The public is less concerned with economic issues than at any time since 2008, according to a Gallup poll.

The survey finds that 38 percent of adults cite economic issues as the most important problem facing the country, down from more than 70 percent two years ago. 


The results could affect the midterm elections, indicating that voters might not be focused only on the economy. 

When economic issues, such as unemployment and the budget deficit are combined, they are cited more than any other issue. But dissatisfaction with government, cited by 18 percent of adults, outweighs any single economic issue.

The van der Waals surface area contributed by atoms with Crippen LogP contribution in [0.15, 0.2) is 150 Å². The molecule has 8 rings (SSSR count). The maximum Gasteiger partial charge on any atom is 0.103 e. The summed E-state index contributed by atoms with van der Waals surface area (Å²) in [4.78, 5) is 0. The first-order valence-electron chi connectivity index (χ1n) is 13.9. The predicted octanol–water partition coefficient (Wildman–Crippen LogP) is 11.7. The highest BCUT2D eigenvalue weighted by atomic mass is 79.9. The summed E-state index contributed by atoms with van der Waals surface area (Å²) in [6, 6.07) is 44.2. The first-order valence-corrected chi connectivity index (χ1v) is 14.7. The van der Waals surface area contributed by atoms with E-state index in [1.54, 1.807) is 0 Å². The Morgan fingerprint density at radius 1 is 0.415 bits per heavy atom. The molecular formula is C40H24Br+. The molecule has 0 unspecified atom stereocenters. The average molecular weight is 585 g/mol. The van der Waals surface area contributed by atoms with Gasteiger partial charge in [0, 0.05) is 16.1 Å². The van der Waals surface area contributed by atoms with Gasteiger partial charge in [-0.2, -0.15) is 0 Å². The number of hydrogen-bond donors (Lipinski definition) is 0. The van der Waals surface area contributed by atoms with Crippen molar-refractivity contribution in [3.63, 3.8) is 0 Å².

Immigration comes in second, at 15 percent. Interest has risen from just 3 percent in May, as the surge of unaccompanied children at the border has drawn attention. The issue has now fallen slightly, from a peak of 17 percent last month.

The "economy in general" ranks next, at 14 percent.

Just 7 percent cite foreign policy as the most important issue, despite the prominence of several overseas crises in the news.